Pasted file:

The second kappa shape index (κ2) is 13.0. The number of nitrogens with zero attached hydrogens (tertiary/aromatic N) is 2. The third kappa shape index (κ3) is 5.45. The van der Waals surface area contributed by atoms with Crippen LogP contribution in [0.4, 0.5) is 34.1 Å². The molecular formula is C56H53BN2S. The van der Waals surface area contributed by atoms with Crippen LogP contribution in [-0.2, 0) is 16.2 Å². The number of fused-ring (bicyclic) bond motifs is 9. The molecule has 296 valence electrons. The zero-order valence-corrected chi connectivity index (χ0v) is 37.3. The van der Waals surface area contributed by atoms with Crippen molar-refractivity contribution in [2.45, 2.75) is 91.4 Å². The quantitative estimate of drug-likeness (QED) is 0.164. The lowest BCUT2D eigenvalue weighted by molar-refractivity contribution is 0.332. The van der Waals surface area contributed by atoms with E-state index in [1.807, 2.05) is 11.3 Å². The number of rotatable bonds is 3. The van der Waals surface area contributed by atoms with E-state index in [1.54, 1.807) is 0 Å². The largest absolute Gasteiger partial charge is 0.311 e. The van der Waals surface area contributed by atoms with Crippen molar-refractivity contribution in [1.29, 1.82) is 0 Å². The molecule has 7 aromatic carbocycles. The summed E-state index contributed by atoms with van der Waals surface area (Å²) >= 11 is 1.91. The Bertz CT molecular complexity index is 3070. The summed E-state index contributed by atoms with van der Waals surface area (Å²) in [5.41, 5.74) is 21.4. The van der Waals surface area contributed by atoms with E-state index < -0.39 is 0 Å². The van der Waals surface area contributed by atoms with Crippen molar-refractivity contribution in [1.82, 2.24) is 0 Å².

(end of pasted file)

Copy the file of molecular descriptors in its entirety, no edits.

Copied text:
The second kappa shape index (κ2) is 13.0. The number of nitrogens with zero attached hydrogens (tertiary/aromatic N) is 2. The third kappa shape index (κ3) is 5.45. The van der Waals surface area contributed by atoms with Crippen LogP contribution in [0.4, 0.5) is 34.1 Å². The molecular formula is C56H53BN2S. The van der Waals surface area contributed by atoms with Crippen LogP contribution in [-0.2, 0) is 16.2 Å². The number of fused-ring (bicyclic) bond motifs is 9. The molecule has 296 valence electrons. The zero-order valence-corrected chi connectivity index (χ0v) is 37.3. The van der Waals surface area contributed by atoms with Crippen molar-refractivity contribution in [2.45, 2.75) is 91.4 Å². The quantitative estimate of drug-likeness (QED) is 0.164. The lowest BCUT2D eigenvalue weighted by molar-refractivity contribution is 0.332. The van der Waals surface area contributed by atoms with E-state index in [1.807, 2.05) is 11.3 Å². The number of rotatable bonds is 3. The van der Waals surface area contributed by atoms with E-state index in [1.54, 1.807) is 0 Å². The largest absolute Gasteiger partial charge is 0.311 e. The van der Waals surface area contributed by atoms with Crippen molar-refractivity contribution in [1.29, 1.82) is 0 Å². The molecule has 7 aromatic carbocycles. The summed E-state index contributed by atoms with van der Waals surface area (Å²) >= 11 is 1.91. The Bertz CT molecular complexity index is 3070. The summed E-state index contributed by atoms with van der Waals surface area (Å²) in [5.41, 5.74) is 21.4. The van der Waals surface area contributed by atoms with E-state index < -0.39 is 0 Å². The van der Waals surface area contributed by atoms with Crippen molar-refractivity contribution in [1.82, 2.24) is 0 Å².